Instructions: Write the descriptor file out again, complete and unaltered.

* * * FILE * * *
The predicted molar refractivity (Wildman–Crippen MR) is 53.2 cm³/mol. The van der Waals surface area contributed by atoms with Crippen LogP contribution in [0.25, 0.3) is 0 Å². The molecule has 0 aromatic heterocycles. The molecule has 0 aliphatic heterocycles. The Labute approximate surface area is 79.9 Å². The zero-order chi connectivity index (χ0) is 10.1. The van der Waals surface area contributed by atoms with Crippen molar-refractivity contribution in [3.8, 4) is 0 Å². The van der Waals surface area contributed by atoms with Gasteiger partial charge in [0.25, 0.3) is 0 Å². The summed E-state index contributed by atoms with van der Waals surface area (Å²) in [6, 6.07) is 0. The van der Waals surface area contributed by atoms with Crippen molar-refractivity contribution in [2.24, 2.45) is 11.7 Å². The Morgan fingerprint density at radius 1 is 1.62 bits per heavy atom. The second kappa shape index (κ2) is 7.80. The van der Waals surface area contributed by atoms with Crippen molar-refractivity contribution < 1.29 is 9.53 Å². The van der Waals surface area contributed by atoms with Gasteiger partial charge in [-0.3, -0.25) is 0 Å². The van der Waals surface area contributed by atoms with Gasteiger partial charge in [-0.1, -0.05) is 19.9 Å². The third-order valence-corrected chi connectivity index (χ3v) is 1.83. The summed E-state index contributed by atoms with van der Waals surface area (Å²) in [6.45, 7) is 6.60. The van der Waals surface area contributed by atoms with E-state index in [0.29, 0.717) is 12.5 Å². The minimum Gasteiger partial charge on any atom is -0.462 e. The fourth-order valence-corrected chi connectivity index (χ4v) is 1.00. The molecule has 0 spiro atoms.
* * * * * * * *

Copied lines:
The predicted molar refractivity (Wildman–Crippen MR) is 53.2 cm³/mol. The van der Waals surface area contributed by atoms with Crippen LogP contribution in [0.25, 0.3) is 0 Å². The molecule has 0 aromatic heterocycles. The molecule has 0 aliphatic heterocycles. The Labute approximate surface area is 79.9 Å². The zero-order chi connectivity index (χ0) is 10.1. The van der Waals surface area contributed by atoms with Crippen molar-refractivity contribution in [3.8, 4) is 0 Å². The van der Waals surface area contributed by atoms with Gasteiger partial charge in [0.25, 0.3) is 0 Å². The summed E-state index contributed by atoms with van der Waals surface area (Å²) in [6, 6.07) is 0. The van der Waals surface area contributed by atoms with Crippen molar-refractivity contribution in [2.24, 2.45) is 11.7 Å². The Morgan fingerprint density at radius 1 is 1.62 bits per heavy atom. The second kappa shape index (κ2) is 7.80. The van der Waals surface area contributed by atoms with Crippen molar-refractivity contribution < 1.29 is 9.53 Å². The van der Waals surface area contributed by atoms with Gasteiger partial charge in [-0.3, -0.25) is 0 Å². The van der Waals surface area contributed by atoms with Gasteiger partial charge in [-0.1, -0.05) is 19.9 Å². The third-order valence-corrected chi connectivity index (χ3v) is 1.83. The summed E-state index contributed by atoms with van der Waals surface area (Å²) in [6.45, 7) is 6.60. The van der Waals surface area contributed by atoms with E-state index in [0.29, 0.717) is 12.5 Å². The minimum Gasteiger partial charge on any atom is -0.462 e. The fourth-order valence-corrected chi connectivity index (χ4v) is 1.00. The molecule has 0 spiro atoms.